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‘Pick and mix’ technology promises future-proof universal vaccines against COVID and more

by jcp
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2 November 2021

LONDON, UK – Imperial College-based biotech startup Baseimmune has secured USD4.8m funding to develop the next generation of future-proof universal vaccines against major human and animal diseases.

Around 1.5 million people die every year around the world due to a lack of effective vaccines.* There is an urgent need to develop better universal vaccines against existing diseases, including, COVID, flu and malaria, as well as future-proof vaccines that can cope with the emergence of new threats and variants.

*It’s all about the antigen*

Vaccines work by training the immune system to recognise and respond to infection with a specific pathogen, such as a virus, parasite or bacteria. At the heart of every vaccine is an antigen – a small, safe molecule based on part of the pathogen, which triggers the protective immune response.

Most vaccine antigens are based on a single pathogen component, such as the spike protein of the COVID SARS-CoV-2 coronavirus or the coat protein of the malaria parasite, which limits their effectiveness and ability to cope with new variants.

To solve this problem, Baseimmune’s vaccine design algorithm crunches genomic, epidemiological, immunological, clinical and evolutionary data together to create entirely new synthetic antigens containing all the parts of the pathogen that are most likely to evoke a strong protective immune response.

These ‘pick and mix’ antigens effectively present the immune system with a toolkit of everything it is likely to need to know about how to recognise and respond to a particular pathogen, both now and in the future. The antigen designs can then be fed into any vaccine technology platform, including mRNA, DNA and viral vectors, to create universal future-proof vaccines that should be effective against all current and likely variants.

For example, the company recently partnered with DNA vaccine pioneers Touchlight to develop a universal coronavirus vaccine aimed at tackling the emergence of new variants and preventing future pandemics.

Back in January 2020, the Baseimmune team fed the small amount of existing data about SARS-CoV-2 into their algorithm, which correctly predicted major variants such as Alpha and Delta that would not emerge for another year.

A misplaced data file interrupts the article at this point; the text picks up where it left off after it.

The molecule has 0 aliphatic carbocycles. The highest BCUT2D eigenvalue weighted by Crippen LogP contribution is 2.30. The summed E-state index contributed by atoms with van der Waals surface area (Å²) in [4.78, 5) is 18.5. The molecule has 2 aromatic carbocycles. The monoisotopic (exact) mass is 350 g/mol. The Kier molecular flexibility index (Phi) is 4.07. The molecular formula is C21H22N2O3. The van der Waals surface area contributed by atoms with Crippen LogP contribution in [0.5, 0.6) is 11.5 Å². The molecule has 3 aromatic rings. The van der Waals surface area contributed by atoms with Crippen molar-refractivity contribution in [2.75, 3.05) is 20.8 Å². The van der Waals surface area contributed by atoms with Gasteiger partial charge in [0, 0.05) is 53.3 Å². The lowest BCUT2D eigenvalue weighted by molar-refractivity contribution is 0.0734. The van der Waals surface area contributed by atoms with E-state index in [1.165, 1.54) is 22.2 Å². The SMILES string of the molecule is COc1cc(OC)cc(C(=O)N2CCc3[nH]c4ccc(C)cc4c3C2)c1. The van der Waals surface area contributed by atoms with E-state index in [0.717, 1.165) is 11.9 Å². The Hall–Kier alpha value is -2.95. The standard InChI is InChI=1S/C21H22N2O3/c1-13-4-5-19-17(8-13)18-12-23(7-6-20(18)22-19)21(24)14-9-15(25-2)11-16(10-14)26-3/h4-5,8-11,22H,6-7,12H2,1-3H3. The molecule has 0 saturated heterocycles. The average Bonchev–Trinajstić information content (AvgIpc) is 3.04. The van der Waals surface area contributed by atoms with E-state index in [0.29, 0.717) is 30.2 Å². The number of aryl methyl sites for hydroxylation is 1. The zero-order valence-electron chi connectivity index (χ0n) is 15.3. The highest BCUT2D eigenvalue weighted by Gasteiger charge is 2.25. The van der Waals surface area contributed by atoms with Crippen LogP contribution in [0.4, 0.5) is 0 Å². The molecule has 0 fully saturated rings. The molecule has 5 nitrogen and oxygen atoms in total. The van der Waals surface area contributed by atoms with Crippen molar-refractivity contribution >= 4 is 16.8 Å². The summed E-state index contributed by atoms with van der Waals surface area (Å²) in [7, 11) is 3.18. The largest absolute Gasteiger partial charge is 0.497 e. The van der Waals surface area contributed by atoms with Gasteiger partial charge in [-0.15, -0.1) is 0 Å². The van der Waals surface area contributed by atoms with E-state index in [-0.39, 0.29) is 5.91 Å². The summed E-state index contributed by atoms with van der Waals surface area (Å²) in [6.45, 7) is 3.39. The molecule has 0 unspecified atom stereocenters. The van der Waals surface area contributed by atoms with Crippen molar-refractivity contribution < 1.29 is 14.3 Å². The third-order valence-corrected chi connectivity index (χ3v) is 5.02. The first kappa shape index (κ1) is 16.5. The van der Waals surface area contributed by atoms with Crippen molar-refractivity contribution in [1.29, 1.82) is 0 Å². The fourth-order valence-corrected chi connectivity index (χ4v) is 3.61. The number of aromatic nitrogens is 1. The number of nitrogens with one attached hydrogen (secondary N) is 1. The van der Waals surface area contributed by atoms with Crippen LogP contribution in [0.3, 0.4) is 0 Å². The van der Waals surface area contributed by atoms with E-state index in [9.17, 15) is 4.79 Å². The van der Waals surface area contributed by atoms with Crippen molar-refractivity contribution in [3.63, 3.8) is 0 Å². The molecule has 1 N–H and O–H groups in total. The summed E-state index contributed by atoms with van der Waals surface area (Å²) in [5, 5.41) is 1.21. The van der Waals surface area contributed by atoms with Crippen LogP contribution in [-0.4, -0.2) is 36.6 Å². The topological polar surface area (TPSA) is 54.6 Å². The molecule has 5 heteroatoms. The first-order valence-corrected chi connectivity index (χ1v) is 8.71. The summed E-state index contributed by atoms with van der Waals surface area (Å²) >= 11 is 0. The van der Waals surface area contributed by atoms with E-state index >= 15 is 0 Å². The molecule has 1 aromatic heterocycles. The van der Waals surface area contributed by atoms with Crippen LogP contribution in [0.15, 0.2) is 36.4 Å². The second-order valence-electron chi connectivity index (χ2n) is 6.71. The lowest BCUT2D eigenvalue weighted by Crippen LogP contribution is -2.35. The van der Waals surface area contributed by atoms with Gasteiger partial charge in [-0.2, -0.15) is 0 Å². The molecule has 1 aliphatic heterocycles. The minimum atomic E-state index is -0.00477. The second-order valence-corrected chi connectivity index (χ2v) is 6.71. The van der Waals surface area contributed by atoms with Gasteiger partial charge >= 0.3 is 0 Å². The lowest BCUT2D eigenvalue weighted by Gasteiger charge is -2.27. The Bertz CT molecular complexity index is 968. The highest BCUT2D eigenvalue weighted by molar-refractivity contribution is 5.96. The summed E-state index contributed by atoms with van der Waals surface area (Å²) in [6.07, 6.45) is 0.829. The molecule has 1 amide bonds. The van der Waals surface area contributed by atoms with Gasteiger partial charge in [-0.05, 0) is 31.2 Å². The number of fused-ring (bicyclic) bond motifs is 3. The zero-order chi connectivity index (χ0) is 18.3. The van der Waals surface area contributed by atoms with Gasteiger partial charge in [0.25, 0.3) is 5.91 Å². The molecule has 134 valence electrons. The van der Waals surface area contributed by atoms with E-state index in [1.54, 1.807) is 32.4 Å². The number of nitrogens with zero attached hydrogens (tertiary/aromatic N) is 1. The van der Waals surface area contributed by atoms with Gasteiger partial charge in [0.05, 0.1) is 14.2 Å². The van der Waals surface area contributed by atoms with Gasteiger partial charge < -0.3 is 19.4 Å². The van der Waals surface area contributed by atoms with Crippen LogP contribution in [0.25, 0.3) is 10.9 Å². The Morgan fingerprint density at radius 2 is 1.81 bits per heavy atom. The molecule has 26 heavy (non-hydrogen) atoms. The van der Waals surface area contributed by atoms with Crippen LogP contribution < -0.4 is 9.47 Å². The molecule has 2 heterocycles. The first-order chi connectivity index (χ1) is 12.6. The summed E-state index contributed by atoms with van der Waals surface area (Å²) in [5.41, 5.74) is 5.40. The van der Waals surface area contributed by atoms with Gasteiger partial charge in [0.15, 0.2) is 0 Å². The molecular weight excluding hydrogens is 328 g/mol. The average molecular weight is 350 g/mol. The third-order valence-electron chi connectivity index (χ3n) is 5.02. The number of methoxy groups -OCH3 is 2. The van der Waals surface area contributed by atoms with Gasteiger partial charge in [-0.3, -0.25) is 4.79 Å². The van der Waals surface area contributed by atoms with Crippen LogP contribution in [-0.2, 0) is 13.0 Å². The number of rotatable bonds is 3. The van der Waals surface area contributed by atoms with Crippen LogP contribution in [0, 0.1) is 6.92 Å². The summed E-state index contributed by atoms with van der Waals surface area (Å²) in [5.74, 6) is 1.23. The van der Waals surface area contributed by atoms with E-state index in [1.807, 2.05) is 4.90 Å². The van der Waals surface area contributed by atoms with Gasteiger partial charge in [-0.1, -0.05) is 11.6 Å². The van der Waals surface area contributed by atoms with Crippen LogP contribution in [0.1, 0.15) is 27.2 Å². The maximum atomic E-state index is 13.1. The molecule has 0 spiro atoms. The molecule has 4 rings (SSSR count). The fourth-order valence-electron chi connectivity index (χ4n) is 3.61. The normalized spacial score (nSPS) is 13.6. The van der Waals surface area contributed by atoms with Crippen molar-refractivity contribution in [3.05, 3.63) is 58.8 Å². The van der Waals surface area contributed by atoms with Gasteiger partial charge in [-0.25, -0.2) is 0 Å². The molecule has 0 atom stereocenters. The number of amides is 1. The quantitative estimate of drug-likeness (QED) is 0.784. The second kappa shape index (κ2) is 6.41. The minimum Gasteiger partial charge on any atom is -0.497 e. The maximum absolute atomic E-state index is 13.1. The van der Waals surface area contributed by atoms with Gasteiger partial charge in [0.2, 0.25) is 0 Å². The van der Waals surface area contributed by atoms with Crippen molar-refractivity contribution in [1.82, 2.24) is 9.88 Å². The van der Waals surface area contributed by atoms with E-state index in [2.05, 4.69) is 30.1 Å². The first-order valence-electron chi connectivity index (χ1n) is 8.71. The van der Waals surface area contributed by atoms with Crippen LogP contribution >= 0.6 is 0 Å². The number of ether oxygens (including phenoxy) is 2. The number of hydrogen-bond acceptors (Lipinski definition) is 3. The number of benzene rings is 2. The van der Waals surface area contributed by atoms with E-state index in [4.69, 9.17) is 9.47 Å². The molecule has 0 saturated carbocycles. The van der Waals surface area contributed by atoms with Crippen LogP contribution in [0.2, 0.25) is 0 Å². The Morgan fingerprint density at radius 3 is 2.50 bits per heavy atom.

Co-founder Phillip Kemlo, the software engineer who built the company’s AI prediction algorithm, says, “The major problem with current vaccines is that they aren’t designed to account for the evolutionary arms race that occurs between pathogens and the human immune system, and can’t protect against future variants or new mutations. Our prediction algorithm addresses all of these challenges, accelerating the creation of vaccines that are as good as they possibly can be and will stand up to whatever variants may come in the future.”

*Universal vaccines for malaria, COVID and more*

Baseimmune was founded in 2019 to design and develop universal future-proof vaccines for human and animal infections including malaria, COVID and African Swine Fever. The latest investment round, led by Hoxton Ventures and including early investors Creator Fund, will enable the company to grow, developing more vaccines in parallel and further expanding the number of diseases it is able to tackle.

The company grew out of research by Dr Josh Blight and Dr Ariane Gomes, who met while doing their PhDs at the prestigious Jenner Institute at Oxford University and teamed up with software engineer Phillip Kemlo to build the antigen design algorithm.

Co-founder Josh Blight says, “Vaccines are a powerful tool for eradicating infectious diseases, yet every year millions of lives are still lost or irreversibly changed worldwide due to preventable infections. We know vaccines work – we just need better ones against more diseases if we’re to truly make a difference to global health.”

Co-founder Ariane Gomes says, “I grew up in Brazil and saw first-hand the impact of infectious disease as my aunt lived her whole life with the devastating effects of polio, a vaccine-preventable disease. The COVID pandemic has reminded us that infectious diseases aren’t going anywhere, so we urgently need to develop the next generation of vaccines to help protect us all.”

Scientific advisor Jake Baum, Professor of Cell Biology and Infectious Diseases at Imperial College London, who is collaborating with the team to create an entirely new malaria vaccine, adds, “Vaccine research is often obsessed with developing new delivery methods, with little innovation in the underlying antigens that drive immunity. Innovations in antigen selection by computation have only just started, and companies like Baseimmune are blazing the trail.”